With the Covid Pandemic there has been upheaval in everyone’s lives. During this past year I took a break from my wood canvas art paintings. Just recently, I decided to explore art again. I do absolutely love working with wood and painting, and combining the two for me is rewarding. My oldest son back in 2000 hiked the Appalachian Trail. It inspired me to try a different art form. 3D art I guess you would call it. The piece you see here only has about $15 in materials, but I know could sell it for many times that. The laired panels to create the 3D look is just from a 1/8″ piece of wood panel which I bought at a big box store for about $6. I just cut it to make it look like mountains and then sanded and painted them. The frame is just repurposed from an old ugly painting it once held that I bought from a second hand store. The cutouts of the hiker, trees and moon were bought on-line for cents on the dollar. The cutouts are bare wood, so I painted them with the colors that I thought would best suit the picture. The creation is just a labor of love for my son and what he accomplished. I presented it and gave it to him last week, and he absolutely loved it. I don’t know what is more rewarding, making art or giving it away. Anyway, I just thought I would share it here, and welcome any comments.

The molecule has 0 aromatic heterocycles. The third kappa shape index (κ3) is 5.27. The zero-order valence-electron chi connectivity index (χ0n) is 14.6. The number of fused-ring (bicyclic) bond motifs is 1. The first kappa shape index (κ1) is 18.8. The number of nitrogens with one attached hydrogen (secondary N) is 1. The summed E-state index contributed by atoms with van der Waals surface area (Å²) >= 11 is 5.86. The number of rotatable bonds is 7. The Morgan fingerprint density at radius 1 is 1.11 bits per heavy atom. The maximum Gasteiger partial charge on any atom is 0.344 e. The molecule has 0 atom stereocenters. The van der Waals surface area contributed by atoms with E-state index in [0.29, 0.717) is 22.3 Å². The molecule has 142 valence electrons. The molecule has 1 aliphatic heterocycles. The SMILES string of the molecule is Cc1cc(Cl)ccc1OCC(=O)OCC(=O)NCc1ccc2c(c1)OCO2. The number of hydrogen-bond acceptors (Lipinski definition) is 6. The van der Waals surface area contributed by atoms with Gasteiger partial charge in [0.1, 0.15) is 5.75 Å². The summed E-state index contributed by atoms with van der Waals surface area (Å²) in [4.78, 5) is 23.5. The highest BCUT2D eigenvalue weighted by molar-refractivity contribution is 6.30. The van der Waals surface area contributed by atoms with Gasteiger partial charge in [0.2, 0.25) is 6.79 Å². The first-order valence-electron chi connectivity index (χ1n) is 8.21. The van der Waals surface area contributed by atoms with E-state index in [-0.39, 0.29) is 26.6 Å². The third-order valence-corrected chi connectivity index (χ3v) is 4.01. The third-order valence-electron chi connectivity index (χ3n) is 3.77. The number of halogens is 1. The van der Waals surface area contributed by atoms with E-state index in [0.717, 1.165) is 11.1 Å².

This painting is of Penelope and Louis Hiking. It’s the 8th painting of them in a series I am doing. I used to small pine planks glued together for the canvas.
A challenge and a victory. Hiking the Knife Edge Trail to Chimney Peak on Mount Katahdin Maine. Like the game of Chess it takes strategic moves. I did this painting for my oldest son. I combined his love of Chess and hiking into one little painting. It is a reminder and tribute to him for tackling the Appalacian Trail back in the year 2000. This is small wood canvas measuring only 5″ X 7″.